Last Tuesday, June 20th the Pennsylvania House of Representatives passed a bill to raise the Commonwealth’s minimum wage to $15 per hour by 2026. Although the bill is unlikely to pass the Senate, it seems only a matter of time before the minimum wage is raised from its current $7.25, where it has been since 2006.
Those supporting this bill need to read Henry Hazlitt’s Economics in One Lesson. Written in 1946, it has become a classic of free market advocacy. Hazlitt brings to modern audiences the timeless lesson most famously penned in 1850 by Claude Frederic Bastiat in That Which is Seen, and That Which is Not Seen.
The one lesson has two parts. One, any economic action must be viewed for its effect not only on the immediate party but by its effect on all parties in society. In other words, using our minimum wage proposal as an example, one must view its effect not only on those whose wages will rise, if they still have a job, but by its effect on all society, including those who lose their jobs as a result of the new minimum wage law. Furthermore, one must view the effect of the law not only in the short run but also in the long run. Economic interventions take awhile to work their way through the economy, maybe years. This is not difficult to understand, and it is amazing that legislation to raise the minimum wage completely ignores the probable consequences.
In the short run it is probable that some workers’ wages will be raised to the new minimum. It is also probable, let us even say that it is a certainty, that some workers will lose their jobs. No one is claiming that raising the minimum wage will increase jobs. So, Pennsylvania will suffer higher unemployment among low paid workers. Higher unemployment leads to increases in unemployment compensation claims. But unemployment compensation payments run out over time. Then these low income workers will be forced onto public assistance. They will remain there until their marginal productivity is at least equal to the new minimum wage, which is much higher than the stated wage due to taxes of various kinds. Of course idle hands are the devil’s workshop. It is not reasonable to assume that young, unemployed, vigorous men will do nothing. Despair will drive some to work in the unregulated, shadow economy, which would include criminal activities such as drug dealing and theft.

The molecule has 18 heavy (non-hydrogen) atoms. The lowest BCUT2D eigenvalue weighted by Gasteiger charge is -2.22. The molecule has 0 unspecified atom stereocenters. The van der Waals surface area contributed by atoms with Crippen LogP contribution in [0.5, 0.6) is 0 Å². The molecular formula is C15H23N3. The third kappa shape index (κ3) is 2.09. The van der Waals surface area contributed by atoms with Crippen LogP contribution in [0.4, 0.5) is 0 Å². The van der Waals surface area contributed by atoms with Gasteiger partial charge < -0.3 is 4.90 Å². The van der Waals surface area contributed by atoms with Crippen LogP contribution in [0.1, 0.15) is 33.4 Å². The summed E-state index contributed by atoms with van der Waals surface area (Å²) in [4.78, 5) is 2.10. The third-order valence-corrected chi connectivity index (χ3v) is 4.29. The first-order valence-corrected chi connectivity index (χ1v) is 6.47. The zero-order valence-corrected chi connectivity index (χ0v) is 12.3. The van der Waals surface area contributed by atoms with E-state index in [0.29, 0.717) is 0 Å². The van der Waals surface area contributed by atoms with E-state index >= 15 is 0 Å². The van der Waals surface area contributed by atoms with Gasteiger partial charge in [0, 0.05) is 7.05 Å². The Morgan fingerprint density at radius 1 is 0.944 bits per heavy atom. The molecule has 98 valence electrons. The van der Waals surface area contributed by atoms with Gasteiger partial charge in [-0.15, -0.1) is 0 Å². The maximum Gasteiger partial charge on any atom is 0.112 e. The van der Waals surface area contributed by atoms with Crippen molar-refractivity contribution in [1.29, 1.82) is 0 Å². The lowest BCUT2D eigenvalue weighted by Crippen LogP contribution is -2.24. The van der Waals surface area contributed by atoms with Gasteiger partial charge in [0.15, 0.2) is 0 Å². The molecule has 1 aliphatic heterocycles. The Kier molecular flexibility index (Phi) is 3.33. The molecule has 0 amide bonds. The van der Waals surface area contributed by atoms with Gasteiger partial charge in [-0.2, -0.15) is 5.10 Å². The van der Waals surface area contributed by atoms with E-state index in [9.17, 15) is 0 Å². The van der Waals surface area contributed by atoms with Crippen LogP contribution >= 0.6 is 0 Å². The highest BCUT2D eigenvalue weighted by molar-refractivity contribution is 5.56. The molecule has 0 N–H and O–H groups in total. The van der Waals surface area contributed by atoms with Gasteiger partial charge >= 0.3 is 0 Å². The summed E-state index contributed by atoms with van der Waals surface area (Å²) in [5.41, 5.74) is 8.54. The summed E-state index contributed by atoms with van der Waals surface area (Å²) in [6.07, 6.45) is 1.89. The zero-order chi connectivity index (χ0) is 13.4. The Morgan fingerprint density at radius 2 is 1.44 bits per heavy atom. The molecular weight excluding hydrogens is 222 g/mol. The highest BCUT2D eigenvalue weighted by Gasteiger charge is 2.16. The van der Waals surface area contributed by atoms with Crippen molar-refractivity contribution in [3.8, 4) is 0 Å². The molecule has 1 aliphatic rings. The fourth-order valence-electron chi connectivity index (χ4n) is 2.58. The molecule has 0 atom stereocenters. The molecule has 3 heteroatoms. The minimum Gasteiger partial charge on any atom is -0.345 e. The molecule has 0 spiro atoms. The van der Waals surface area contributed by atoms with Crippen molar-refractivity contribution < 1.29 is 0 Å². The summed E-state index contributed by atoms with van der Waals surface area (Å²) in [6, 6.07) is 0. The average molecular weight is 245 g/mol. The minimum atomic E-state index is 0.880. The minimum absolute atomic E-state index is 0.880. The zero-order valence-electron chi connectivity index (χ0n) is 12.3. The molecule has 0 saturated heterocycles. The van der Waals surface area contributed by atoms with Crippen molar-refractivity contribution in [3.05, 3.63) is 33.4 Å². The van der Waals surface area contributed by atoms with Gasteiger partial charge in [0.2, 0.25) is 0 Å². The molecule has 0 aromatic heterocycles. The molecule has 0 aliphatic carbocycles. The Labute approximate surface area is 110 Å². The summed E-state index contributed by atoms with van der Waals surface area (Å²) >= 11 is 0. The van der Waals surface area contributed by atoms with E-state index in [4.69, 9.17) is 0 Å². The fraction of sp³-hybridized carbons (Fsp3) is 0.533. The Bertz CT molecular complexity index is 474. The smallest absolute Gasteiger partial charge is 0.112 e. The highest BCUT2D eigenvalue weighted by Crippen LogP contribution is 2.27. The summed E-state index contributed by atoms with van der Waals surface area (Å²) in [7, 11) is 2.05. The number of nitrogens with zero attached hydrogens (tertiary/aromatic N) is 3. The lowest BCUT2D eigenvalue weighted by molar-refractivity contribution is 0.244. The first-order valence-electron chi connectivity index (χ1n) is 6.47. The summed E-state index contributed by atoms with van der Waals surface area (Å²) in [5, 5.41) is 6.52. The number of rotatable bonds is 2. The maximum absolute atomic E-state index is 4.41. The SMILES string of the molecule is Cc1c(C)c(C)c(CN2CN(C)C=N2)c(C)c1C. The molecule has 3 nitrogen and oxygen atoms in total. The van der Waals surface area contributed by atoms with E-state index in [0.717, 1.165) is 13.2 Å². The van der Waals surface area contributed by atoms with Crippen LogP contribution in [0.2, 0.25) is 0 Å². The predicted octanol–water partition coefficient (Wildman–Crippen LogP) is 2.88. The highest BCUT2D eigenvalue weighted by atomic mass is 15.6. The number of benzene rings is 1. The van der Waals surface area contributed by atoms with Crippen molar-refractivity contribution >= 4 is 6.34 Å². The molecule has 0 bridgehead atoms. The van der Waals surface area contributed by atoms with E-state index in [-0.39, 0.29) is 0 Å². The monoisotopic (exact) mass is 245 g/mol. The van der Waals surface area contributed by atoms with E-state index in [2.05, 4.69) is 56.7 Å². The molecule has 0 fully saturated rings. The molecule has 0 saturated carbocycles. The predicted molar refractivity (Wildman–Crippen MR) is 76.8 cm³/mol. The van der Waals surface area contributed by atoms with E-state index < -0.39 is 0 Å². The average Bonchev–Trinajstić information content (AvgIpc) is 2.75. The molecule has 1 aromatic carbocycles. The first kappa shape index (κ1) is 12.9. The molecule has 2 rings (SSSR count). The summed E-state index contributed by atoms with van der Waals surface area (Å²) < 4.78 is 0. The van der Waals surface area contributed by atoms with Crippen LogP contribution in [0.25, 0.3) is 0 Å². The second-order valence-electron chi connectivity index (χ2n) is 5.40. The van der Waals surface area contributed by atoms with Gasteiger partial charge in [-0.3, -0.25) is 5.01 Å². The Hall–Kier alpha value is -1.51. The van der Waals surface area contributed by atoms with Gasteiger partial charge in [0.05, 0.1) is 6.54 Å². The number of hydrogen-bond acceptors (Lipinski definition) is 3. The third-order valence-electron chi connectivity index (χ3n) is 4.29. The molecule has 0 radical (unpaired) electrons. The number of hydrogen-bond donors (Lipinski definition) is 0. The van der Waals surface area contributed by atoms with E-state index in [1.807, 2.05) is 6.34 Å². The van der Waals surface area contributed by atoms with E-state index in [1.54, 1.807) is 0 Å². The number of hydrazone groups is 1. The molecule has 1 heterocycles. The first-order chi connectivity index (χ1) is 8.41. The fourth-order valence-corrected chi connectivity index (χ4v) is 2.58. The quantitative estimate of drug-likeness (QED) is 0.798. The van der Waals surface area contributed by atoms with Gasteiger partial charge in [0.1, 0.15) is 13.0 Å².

Ah, but we are looking only at the impact of this pernicious legislation on the worker. How about the rest of society? Let’s start with the employer of minimum wage workers. To the extent that they cannot continue to employ low productivity workers at the higher minimum wage, they will be faced with existential decisions. Some will go out of business. Others will continue in business at some reduced level. Others may need to invest expensive capital in automation. (Recently my restaurant dinner was delivered to my table by a robot!) There’s always some risk in these investments, not the least of which is that automation may turn out to be more expensive than originally assumed. If the business owner cannot pass along the full cost of higher expense to the customer, he may decide to close. What about the rest of society? The customer’s disposable income is no longer sufficient to meet the demands of higher cost goods and services. He must cut back somewhere. Even if he reduces his savings in order to maintain his previous standard of living, less capital will be accumulated for maintaining his lifestyle in the future. Add up all these reductions in savings and business in general will suffer from a diminution of capital.
There Is No Upside to a Higher Minimum Wage
There’s no such thing as a free lunch or a cost free mandated increase in some necessary business expense. There is no upside to an increase in the minimum wage. If there were some benefit, why stop at $15 per hour? Why not $20? Why not $100? If $20 sounds OK but not $100, what is the correct number? And, please, do not bring up the argument that the lower paid workers NEED the money. For one thing we’ve already established that many will become unemployed. Furthermore, the fact that many workers chose to work at the current minimum wage establishes the fact that they made a free choice and that they either chose not to work at a different job paying a higher wage or were unable to qualify for a higher paying job at this time. Chopping off the bottom rung of the employment ladder on which they stand is tantamount to a crime perpetrated by the state. It deprives potential workers of learning on-the-job and proving themselves more productive and worthy of higher pay. Most of us started working life this way. I certainly did.